In our passage today we come to see the heart of Jesus teaching in Mark’s Gospel.
A religious lawyer comes to Jesus and asks him what is the greatest commandment of them all. It seems he was testing Jesus to see how well versed Jesus really was in the Jewish Scriptures, but perhaps also wanting to weigh Jesus up a little, trying to discern what Jesus was really all about... what was it at the heart of Jesus that motivated him, that drove him on and what was the heart of the message of Jesus that he was spreading to the people.
Hear O Israel, the Lord our God, the Lord is One. And you shall Love the Lord your God with all your heart and with all your soul and with all your mind and with all your strength. And the second is this: Love your neighbour as yourself. There is no greater commandment than these.
For Jesus the essence of the Law can be boiled down to a single word: Love
Love of God, Love of Neighbour, and Love of self.
I would like to make three brief observations:
Firstly, isn’t it interesting when you think about it. You cannot force someone else to love. Love is therefore not actually something you can command another person to do. Love by it’s very nature requires freedom. To command or force is in a way a denial of freedom. If love is to be genuine it needs to be a free response.
Calling it the greatest commandment is therefore kind of strange when you think about it. If truth be told, you can only invite someone to love. Rather than being called the greatest commandment, it may in actual fact be better to call it the Greatest Invitation. God’s greatest invitation to us is to learn the way of love.
Last week on the notices I had a small quote: "There is only one happiness in life. To love and to be loved".
The Greatest Commandment or the Greatest Invitation to Love is in fact an invitation to find the only thing in life that can truly bring happiness: Love.
Secondly, isn’t it interesting that Jesus responds to the religious law expert, not with just one commandment as was requested, but with two. Clearly for Jesus the two commandments were thoroughly interwoven like two threads making up one garment, or perhaps like two sides of a single coin... you cant have one side without the other. Where the one side is truly present, you will find the other as well.
As we read in one of the Epistles of John: “How can we say we love God who we cannot see, if we do not love a brother or sister who we can see”. One of the tests for the genuineness of our love for God is our love for our brothers and sisters, our neighbours.
And in the book of James (2:8ff), our love for our neighbours, our brothers and sisters is not just about words and ideas, but about practical actions:
"What good is it, my brothers and sisters, if someone claims to have faith but has no deeds? ...Suppose a brother or a sister is without clothes and daily food. If one of you says to them, “Go in peace; keep warm and well fed,” but does nothing about their physical needs, what good is it?"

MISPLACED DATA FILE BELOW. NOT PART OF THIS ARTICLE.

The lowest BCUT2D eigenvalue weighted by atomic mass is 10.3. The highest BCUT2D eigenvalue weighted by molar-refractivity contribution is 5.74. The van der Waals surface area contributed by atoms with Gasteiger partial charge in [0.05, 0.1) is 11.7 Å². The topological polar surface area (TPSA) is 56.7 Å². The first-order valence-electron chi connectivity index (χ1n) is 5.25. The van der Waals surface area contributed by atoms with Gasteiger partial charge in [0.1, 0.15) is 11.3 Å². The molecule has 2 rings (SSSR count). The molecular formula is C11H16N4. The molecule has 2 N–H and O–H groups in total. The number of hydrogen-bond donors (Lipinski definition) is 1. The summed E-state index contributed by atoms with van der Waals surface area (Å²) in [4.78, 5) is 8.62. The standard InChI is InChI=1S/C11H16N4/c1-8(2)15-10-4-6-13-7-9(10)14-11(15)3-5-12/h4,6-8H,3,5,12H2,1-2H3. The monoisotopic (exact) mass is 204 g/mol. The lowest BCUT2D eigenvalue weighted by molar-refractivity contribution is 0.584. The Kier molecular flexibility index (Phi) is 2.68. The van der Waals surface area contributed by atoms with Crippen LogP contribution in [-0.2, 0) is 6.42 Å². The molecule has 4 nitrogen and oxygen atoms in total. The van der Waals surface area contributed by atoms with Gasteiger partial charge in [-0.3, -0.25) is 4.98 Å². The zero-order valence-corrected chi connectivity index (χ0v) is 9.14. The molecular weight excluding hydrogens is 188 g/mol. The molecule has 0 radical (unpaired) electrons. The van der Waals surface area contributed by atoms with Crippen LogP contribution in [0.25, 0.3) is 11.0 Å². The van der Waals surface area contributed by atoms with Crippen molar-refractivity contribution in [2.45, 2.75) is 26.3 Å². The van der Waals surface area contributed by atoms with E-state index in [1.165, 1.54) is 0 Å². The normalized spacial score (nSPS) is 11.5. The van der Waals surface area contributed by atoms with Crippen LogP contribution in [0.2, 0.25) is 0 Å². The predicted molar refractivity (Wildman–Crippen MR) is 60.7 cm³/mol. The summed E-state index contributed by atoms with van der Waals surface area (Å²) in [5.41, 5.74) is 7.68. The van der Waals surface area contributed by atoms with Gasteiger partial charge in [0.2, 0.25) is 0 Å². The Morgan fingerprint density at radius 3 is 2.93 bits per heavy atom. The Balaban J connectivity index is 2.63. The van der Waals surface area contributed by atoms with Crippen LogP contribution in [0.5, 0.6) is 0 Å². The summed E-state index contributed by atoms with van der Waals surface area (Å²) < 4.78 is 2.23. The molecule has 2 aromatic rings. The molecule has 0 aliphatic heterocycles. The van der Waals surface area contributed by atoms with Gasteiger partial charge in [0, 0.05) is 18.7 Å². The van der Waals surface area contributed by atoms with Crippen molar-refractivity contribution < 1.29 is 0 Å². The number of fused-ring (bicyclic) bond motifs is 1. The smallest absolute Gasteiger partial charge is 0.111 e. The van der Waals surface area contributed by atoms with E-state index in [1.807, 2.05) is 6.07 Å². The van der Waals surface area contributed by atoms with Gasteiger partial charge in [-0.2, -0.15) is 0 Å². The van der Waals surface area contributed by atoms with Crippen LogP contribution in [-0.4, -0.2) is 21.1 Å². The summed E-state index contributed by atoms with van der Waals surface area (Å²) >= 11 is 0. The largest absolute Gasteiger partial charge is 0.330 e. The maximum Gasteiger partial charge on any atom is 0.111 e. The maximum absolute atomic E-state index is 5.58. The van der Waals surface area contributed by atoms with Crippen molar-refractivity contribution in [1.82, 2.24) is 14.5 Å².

Thirdly, while Jesus quotes two commandments in response to the question posed to him, what we often miss is that there are three aspects to his answer. It is not just love of God, and love of neighbour, but love of neighbour as oneself. The greatest commandment or the greatest invitation is not a call to neglect ourselves. Modern psychology would remind us that in the end, a persons inability to truly care for and love ourselves will hinder their ability to truly love and care for others. It is the same logic that is used when they give the safety drill at the beginning of a flight when in the case of emergency we are told that before we help to put someone else's oxygen mask on them, we should first fit our own.
When we come to a communion service like today, our communion is not just with God. All three dimensions of these commandments are involved. Our communion is with God but also with each other in this church community. And you cannot be in communion with another unless one shows up oneself. Communion – a coming together in union. Communion with God, communion with each other and communion with self.
I would like to close with a beautiful poem by James Leigh Hunt that expresses something of the heart of Jesus message to us today:
Abou Ben Adhem (may his tribe increase!)
Awoke one night from a deep dream of peace,
And saw, within the moonlight in his room,
Making it rich, and like a lily bloom,
An angel writing in a book of gold:-
Exceeding peace had made Ben Adhem bold,
And to the presence in the room he said,
"What writest thou?"-The vision raised its head,
And with a look made of all sweet accord,
Answered, "The names of those who love the Lord."
"And is mine one?" said Abou. "Nay, not so,"
Replied the angel. Abou spoke more low,
But cheerly still; and said, "I pray thee, then,
Write me as one that loves his fellow men."
The angel wrote, and vanished. The next night
It came again with a great wakening light,
And showed the names whom love of God had blest,
And lo! Ben Adhem's name led all the rest.